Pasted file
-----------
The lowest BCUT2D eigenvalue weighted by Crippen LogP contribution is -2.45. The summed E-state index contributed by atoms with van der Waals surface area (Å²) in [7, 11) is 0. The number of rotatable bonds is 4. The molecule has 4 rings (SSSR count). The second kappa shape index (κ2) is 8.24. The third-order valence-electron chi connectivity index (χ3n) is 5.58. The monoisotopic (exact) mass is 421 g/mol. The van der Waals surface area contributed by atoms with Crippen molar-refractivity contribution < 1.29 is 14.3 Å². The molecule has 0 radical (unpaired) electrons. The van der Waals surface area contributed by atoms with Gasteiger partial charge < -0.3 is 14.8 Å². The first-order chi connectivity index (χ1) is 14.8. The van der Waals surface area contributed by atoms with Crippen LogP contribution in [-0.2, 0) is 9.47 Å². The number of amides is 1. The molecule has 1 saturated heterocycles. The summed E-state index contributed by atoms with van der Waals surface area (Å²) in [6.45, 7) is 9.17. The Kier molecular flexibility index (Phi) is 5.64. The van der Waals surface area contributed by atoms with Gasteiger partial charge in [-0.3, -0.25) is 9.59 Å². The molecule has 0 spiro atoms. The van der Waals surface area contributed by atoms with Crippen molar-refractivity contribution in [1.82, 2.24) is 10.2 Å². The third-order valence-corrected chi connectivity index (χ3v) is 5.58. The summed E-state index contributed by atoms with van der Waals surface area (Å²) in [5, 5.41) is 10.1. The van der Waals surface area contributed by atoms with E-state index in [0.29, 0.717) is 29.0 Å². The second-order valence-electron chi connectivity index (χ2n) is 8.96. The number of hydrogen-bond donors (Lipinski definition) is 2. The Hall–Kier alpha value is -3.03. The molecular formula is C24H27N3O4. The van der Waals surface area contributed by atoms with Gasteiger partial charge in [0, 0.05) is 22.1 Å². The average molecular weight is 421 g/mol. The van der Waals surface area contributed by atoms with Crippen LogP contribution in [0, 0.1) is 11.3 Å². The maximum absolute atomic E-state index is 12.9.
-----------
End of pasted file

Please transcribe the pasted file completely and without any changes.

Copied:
The lowest BCUT2D eigenvalue weighted by Crippen LogP contribution is -2.45. The summed E-state index contributed by atoms with van der Waals surface area (Å²) in [7, 11) is 0. The number of rotatable bonds is 4. The molecule has 4 rings (SSSR count). The second kappa shape index (κ2) is 8.24. The third-order valence-electron chi connectivity index (χ3n) is 5.58. The monoisotopic (exact) mass is 421 g/mol. The van der Waals surface area contributed by atoms with Crippen molar-refractivity contribution < 1.29 is 14.3 Å². The molecule has 0 radical (unpaired) electrons. The van der Waals surface area contributed by atoms with Gasteiger partial charge < -0.3 is 14.8 Å². The first-order chi connectivity index (χ1) is 14.8. The van der Waals surface area contributed by atoms with Crippen LogP contribution in [-0.2, 0) is 9.47 Å². The number of amides is 1. The molecule has 1 saturated heterocycles. The summed E-state index contributed by atoms with van der Waals surface area (Å²) in [6.45, 7) is 9.17. The Kier molecular flexibility index (Phi) is 5.64. The van der Waals surface area contributed by atoms with Gasteiger partial charge in [-0.3, -0.25) is 9.59 Å². The molecule has 0 spiro atoms. The van der Waals surface area contributed by atoms with Crippen molar-refractivity contribution in [1.82, 2.24) is 10.2 Å². The third-order valence-corrected chi connectivity index (χ3v) is 5.58. The summed E-state index contributed by atoms with van der Waals surface area (Å²) in [5, 5.41) is 10.1. The van der Waals surface area contributed by atoms with E-state index in [0.29, 0.717) is 29.0 Å². The second-order valence-electron chi connectivity index (χ2n) is 8.96. The number of hydrogen-bond donors (Lipinski definition) is 2. The Hall–Kier alpha value is -3.03. The molecular formula is C24H27N3O4. The van der Waals surface area contributed by atoms with Gasteiger partial charge in [0, 0.05) is 22.1 Å². The average molecular weight is 421 g/mol. The van der Waals surface area contributed by atoms with Crippen LogP contribution in [0, 0.1) is 11.3 Å². The maximum absolute atomic E-state index is 12.9.